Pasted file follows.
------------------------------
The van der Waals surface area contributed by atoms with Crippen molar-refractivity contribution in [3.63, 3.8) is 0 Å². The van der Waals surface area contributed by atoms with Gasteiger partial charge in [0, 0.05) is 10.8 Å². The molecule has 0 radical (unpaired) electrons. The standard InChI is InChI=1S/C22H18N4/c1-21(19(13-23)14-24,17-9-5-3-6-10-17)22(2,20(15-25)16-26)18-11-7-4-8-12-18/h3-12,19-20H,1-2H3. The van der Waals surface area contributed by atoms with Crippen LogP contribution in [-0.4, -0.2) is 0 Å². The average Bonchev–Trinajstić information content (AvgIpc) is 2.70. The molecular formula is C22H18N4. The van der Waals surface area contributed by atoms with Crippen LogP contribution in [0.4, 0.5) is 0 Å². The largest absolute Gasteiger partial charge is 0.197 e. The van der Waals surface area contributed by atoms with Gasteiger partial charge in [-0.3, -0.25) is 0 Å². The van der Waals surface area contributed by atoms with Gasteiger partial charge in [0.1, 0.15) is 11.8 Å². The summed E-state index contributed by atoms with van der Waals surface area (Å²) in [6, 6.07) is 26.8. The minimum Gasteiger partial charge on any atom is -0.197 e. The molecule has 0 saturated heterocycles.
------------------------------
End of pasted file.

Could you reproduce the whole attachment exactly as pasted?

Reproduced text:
The van der Waals surface area contributed by atoms with Crippen molar-refractivity contribution in [3.63, 3.8) is 0 Å². The van der Waals surface area contributed by atoms with Gasteiger partial charge in [0, 0.05) is 10.8 Å². The molecule has 0 radical (unpaired) electrons. The standard InChI is InChI=1S/C22H18N4/c1-21(19(13-23)14-24,17-9-5-3-6-10-17)22(2,20(15-25)16-26)18-11-7-4-8-12-18/h3-12,19-20H,1-2H3. The van der Waals surface area contributed by atoms with Crippen LogP contribution in [-0.4, -0.2) is 0 Å². The average Bonchev–Trinajstić information content (AvgIpc) is 2.70. The molecular formula is C22H18N4. The van der Waals surface area contributed by atoms with Crippen LogP contribution in [0.4, 0.5) is 0 Å². The largest absolute Gasteiger partial charge is 0.197 e. The van der Waals surface area contributed by atoms with Gasteiger partial charge in [-0.3, -0.25) is 0 Å². The van der Waals surface area contributed by atoms with Gasteiger partial charge in [0.1, 0.15) is 11.8 Å². The summed E-state index contributed by atoms with van der Waals surface area (Å²) in [6, 6.07) is 26.8. The minimum Gasteiger partial charge on any atom is -0.197 e. The molecule has 0 saturated heterocycles.